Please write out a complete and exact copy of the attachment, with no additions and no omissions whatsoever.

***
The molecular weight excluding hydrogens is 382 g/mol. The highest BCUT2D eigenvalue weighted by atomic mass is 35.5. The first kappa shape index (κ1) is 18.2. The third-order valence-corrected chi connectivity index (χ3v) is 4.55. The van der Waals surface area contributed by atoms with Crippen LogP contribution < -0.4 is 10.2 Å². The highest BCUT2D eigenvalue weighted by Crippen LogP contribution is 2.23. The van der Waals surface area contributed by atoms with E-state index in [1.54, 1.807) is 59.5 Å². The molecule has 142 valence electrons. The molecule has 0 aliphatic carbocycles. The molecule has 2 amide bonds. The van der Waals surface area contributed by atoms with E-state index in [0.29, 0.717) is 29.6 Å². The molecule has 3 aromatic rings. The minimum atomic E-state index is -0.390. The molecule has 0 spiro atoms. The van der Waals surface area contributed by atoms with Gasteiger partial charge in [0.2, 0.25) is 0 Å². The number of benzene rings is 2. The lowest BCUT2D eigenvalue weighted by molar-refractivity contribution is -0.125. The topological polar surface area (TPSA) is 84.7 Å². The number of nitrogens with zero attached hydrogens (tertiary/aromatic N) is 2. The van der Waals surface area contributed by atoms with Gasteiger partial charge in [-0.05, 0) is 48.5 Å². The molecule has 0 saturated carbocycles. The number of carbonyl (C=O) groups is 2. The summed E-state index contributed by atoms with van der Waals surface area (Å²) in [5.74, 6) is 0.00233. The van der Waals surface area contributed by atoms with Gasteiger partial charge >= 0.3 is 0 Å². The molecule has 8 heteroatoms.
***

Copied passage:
The molecular weight excluding hydrogens is 382 g/mol. The highest BCUT2D eigenvalue weighted by atomic mass is 35.5. The first kappa shape index (κ1) is 18.2. The third-order valence-corrected chi connectivity index (χ3v) is 4.55. The van der Waals surface area contributed by atoms with Crippen LogP contribution < -0.4 is 10.2 Å². The highest BCUT2D eigenvalue weighted by Crippen LogP contribution is 2.23. The van der Waals surface area contributed by atoms with E-state index in [1.54, 1.807) is 59.5 Å². The molecule has 142 valence electrons. The molecule has 0 aliphatic carbocycles. The molecule has 2 amide bonds. The van der Waals surface area contributed by atoms with E-state index in [0.29, 0.717) is 29.6 Å². The molecule has 3 aromatic rings. The minimum atomic E-state index is -0.390. The molecule has 0 spiro atoms. The van der Waals surface area contributed by atoms with Gasteiger partial charge in [0.2, 0.25) is 0 Å². The number of benzene rings is 2. The lowest BCUT2D eigenvalue weighted by molar-refractivity contribution is -0.125. The topological polar surface area (TPSA) is 84.7 Å². The number of nitrogens with zero attached hydrogens (tertiary/aromatic N) is 2. The van der Waals surface area contributed by atoms with Gasteiger partial charge in [-0.05, 0) is 48.5 Å². The molecule has 0 saturated carbocycles. The number of carbonyl (C=O) groups is 2. The summed E-state index contributed by atoms with van der Waals surface area (Å²) in [5.74, 6) is 0.00233. The van der Waals surface area contributed by atoms with Gasteiger partial charge >= 0.3 is 0 Å². The molecule has 8 heteroatoms.